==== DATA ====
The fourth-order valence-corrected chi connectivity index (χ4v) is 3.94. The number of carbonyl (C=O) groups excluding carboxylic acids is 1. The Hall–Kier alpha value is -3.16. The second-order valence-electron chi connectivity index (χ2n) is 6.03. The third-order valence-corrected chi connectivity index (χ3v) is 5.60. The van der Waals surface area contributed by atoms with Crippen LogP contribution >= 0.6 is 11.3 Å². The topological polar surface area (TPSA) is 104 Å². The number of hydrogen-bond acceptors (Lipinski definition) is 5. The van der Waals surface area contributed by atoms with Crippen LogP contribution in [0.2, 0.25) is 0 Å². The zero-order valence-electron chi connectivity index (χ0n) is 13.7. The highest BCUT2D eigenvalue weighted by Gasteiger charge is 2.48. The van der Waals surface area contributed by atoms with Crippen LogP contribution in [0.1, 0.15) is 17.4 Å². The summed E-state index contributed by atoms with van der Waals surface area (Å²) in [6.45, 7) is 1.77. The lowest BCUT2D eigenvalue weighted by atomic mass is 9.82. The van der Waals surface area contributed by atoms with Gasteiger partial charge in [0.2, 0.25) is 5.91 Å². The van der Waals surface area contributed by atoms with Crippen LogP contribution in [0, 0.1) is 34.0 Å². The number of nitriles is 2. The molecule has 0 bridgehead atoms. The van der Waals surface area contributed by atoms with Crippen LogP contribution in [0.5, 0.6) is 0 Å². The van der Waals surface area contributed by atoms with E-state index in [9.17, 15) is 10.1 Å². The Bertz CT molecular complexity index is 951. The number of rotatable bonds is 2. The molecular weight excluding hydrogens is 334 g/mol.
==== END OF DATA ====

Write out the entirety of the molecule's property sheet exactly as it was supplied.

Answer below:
The fourth-order valence-corrected chi connectivity index (χ4v) is 3.94. The number of carbonyl (C=O) groups excluding carboxylic acids is 1. The Hall–Kier alpha value is -3.16. The second-order valence-electron chi connectivity index (χ2n) is 6.03. The third-order valence-corrected chi connectivity index (χ3v) is 5.60. The van der Waals surface area contributed by atoms with Crippen LogP contribution >= 0.6 is 11.3 Å². The topological polar surface area (TPSA) is 104 Å². The number of hydrogen-bond acceptors (Lipinski definition) is 5. The van der Waals surface area contributed by atoms with Crippen LogP contribution in [0.2, 0.25) is 0 Å². The zero-order valence-electron chi connectivity index (χ0n) is 13.7. The highest BCUT2D eigenvalue weighted by Gasteiger charge is 2.48. The van der Waals surface area contributed by atoms with Crippen LogP contribution in [0.1, 0.15) is 17.4 Å². The summed E-state index contributed by atoms with van der Waals surface area (Å²) in [6.45, 7) is 1.77. The lowest BCUT2D eigenvalue weighted by atomic mass is 9.82. The van der Waals surface area contributed by atoms with Gasteiger partial charge in [0.2, 0.25) is 5.91 Å². The van der Waals surface area contributed by atoms with Crippen LogP contribution in [0, 0.1) is 34.0 Å². The number of nitriles is 2. The molecule has 0 bridgehead atoms. The van der Waals surface area contributed by atoms with Crippen LogP contribution in [0.5, 0.6) is 0 Å². The van der Waals surface area contributed by atoms with E-state index in [9.17, 15) is 10.1 Å². The Bertz CT molecular complexity index is 951. The number of rotatable bonds is 2. The molecular weight excluding hydrogens is 334 g/mol.